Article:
EDITORIAL: Properly recognizing the work administrative pros do is more than just a box of chocolates

The International Association of Administrative Professionals (IAAP) is principally responsible for the observance of "Administrative Professionals Week/Day" each April. According to the organization's website, the "event" was launched in 1952 with a Young & Rubicam PR executive named Harry Klemfuss and a group of office-product manufacturers.

The International Association of Administrative Professionals (IAAP) is principally responsible for the observance of "Administrative Professionals Week/Day" each April. According to the organization's website, the "event" was launched in 1952 with a Young & Rubicam PR executive named Harry Klemfuss and a group of office-product manufacturers.

Rick Stroud, IAAP communications manager, says Klemfuss was inspired by the Rosie the Riveter icon. He believed that women in the secretarial ranks also needed to be honored for their contribution. "Through the years, it has become one of the world's largest workplace observances," Stroud explains.

But though it is widely recognized, the annual event still fails to live up to its original purpose. "The goal is to have this as an educational event, to educate the public about the value of what administrative professionals bring, and also to attract students to pursue it as a career," Stroud says.

However, the fact is that the flowers and candy "stakeholders" long ago hijacked "Administrative Professionals Day." Bestowing a bouquet of flowers or a box of chocolates on an administrative assistant hits exactly the kind of patronizing note that prevents the role from being truly understood or valued. The IAAP has been trying to rescue the day from the Hallmark holiday mentality for years, but it faces a battle to win over the hearts and minds of executives, who too often resort to the cliché. The IAAP asks bosses to focus on career development, but that message is not getting out there at a meaningful level.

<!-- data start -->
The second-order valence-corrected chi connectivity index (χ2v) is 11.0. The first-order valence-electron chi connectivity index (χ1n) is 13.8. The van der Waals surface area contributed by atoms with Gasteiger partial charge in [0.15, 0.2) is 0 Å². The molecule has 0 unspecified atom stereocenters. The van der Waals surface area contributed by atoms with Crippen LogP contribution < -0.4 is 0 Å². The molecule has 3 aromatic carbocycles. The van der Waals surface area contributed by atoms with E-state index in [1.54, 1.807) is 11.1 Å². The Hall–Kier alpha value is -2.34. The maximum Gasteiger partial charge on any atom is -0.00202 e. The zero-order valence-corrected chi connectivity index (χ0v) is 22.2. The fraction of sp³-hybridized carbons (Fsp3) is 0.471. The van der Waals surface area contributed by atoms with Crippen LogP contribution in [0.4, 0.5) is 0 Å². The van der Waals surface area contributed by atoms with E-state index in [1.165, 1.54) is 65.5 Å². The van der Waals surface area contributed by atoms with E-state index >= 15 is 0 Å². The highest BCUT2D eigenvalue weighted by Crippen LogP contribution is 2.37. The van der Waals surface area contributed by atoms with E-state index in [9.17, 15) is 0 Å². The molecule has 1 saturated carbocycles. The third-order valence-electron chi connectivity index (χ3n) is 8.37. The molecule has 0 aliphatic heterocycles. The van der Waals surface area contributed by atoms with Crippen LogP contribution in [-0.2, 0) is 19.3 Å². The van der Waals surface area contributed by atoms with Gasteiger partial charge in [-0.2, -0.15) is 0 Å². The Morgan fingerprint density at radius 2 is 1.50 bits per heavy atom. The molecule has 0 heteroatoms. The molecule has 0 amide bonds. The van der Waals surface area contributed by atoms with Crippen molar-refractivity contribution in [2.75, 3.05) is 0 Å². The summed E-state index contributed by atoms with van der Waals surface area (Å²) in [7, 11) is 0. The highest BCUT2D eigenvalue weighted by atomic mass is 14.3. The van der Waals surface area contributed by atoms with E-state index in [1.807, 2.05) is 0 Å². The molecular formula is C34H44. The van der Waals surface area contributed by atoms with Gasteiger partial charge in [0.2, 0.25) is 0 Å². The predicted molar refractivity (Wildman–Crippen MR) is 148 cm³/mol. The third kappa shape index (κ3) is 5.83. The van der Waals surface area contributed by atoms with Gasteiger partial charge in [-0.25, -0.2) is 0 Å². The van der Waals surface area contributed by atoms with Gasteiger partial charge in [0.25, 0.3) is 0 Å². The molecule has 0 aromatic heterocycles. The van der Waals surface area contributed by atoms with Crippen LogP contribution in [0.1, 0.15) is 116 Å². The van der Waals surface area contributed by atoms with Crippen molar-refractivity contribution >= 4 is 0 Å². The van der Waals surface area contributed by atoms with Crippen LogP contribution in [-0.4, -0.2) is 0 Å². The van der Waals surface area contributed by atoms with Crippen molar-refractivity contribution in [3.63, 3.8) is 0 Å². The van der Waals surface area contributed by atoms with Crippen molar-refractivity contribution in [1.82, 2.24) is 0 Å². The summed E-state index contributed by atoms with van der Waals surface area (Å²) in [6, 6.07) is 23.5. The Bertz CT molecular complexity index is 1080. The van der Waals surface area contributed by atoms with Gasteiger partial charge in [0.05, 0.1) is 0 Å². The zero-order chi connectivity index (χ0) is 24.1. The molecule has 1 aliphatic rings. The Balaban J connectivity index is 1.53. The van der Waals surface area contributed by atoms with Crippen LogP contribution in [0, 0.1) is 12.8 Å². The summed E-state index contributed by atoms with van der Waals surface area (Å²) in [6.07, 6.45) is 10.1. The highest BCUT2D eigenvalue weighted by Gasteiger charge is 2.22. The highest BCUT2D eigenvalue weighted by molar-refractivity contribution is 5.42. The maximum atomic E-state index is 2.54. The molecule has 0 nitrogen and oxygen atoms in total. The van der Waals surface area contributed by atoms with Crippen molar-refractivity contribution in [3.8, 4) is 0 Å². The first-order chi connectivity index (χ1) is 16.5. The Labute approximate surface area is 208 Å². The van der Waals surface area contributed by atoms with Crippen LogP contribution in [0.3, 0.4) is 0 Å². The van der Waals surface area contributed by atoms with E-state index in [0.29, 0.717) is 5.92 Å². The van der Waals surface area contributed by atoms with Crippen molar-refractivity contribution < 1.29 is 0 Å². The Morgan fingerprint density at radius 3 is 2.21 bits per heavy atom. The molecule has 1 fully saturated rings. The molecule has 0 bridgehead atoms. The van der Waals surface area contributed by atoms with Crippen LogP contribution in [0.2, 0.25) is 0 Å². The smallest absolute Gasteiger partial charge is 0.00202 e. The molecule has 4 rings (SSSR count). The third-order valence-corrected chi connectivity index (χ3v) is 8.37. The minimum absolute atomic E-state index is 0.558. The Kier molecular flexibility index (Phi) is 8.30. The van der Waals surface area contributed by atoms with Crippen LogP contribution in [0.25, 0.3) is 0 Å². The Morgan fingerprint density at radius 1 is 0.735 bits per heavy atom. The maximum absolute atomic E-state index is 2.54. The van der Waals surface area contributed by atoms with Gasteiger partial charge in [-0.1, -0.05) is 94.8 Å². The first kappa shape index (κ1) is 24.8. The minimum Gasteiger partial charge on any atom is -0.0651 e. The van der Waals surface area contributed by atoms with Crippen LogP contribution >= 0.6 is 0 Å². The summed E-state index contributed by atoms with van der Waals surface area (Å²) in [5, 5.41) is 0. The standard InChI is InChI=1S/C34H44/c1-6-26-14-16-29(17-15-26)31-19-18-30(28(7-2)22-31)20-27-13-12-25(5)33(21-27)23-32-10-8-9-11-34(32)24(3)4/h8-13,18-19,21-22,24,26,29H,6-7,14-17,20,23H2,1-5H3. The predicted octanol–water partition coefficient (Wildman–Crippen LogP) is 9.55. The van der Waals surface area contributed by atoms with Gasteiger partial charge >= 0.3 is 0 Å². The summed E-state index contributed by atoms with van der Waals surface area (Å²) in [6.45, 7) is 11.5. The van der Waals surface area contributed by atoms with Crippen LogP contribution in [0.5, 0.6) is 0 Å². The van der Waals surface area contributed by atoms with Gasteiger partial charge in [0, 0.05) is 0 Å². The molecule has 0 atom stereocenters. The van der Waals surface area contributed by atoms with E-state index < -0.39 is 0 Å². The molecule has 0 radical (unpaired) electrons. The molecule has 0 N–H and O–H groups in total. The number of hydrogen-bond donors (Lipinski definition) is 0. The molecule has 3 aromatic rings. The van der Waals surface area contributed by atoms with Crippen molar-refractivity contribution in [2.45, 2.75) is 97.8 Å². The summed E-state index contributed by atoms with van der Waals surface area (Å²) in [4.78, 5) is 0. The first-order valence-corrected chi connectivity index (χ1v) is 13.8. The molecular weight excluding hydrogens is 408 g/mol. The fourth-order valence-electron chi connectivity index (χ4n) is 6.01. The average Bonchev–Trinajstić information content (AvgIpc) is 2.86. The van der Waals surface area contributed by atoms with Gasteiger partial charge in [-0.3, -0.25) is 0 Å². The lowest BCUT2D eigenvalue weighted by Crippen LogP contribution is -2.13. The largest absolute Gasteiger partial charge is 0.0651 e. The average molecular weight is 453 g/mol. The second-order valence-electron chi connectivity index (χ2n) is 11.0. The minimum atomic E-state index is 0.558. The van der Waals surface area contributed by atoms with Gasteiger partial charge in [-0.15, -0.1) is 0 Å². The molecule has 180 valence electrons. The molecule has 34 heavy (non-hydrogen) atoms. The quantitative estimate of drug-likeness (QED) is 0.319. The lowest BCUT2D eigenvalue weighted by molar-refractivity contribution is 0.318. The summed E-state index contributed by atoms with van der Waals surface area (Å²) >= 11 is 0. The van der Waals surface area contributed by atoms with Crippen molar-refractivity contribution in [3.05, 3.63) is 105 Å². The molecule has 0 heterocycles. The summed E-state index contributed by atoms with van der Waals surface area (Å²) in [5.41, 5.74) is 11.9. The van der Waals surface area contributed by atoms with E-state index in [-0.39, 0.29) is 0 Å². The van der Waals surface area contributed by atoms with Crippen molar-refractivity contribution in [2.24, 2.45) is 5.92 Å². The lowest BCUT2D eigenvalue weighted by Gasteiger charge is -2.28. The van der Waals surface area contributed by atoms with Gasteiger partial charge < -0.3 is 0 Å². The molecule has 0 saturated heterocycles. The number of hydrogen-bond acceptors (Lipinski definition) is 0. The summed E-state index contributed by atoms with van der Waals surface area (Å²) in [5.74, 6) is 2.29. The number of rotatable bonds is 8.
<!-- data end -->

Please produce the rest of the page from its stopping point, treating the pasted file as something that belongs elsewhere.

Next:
Unfortunately, the persistent commemoration of the day reflects equally persistent preconceptions about the role itself. It is not seen as a great way for young people to get into a company and work up the ranks. An organization for which I once worked re-dubbed administrative assistants "coordinators" because it couldn't attract qualified people to do the job. But several of these individuals moved up to senior levels in the organization, so any perception that the job was a kind of career ghetto should have been put to rest by precedent, not nomenclature.

Stroud says that he has had plenty of media interest in his message, but it is still a challenge for a nonprofit like his to combat the power of the other marketing engines that fight for a piece of the action. This year's event has passed, but maybe next year PR agencies and departments can help the IAAP get its message out more clearly. If nothing else, they should lead by example within their own companies.

Berardino will bring key insight to PRWeek Forum

I heard Joe Berardino, former CEO of Andersen Worldwide, speak at a club in the Bay Area not long after he left the firm. Berardino is our keynote presenter at the PRWeek Forum in June. It was because of the value of that session that he was invited. The session was off the record, so I can't say much about it, but his observations about the complexities of professional-services relationships were incredibly insightful. It reminds me that we need to constantly seek the perspectives of other professional-service disciplines to better inform our understanding of PR.

For more information and to register for the PRWeek Forum, June 7-9 in Pinehurst, NC, log on to www.prweek.com and click on Events.

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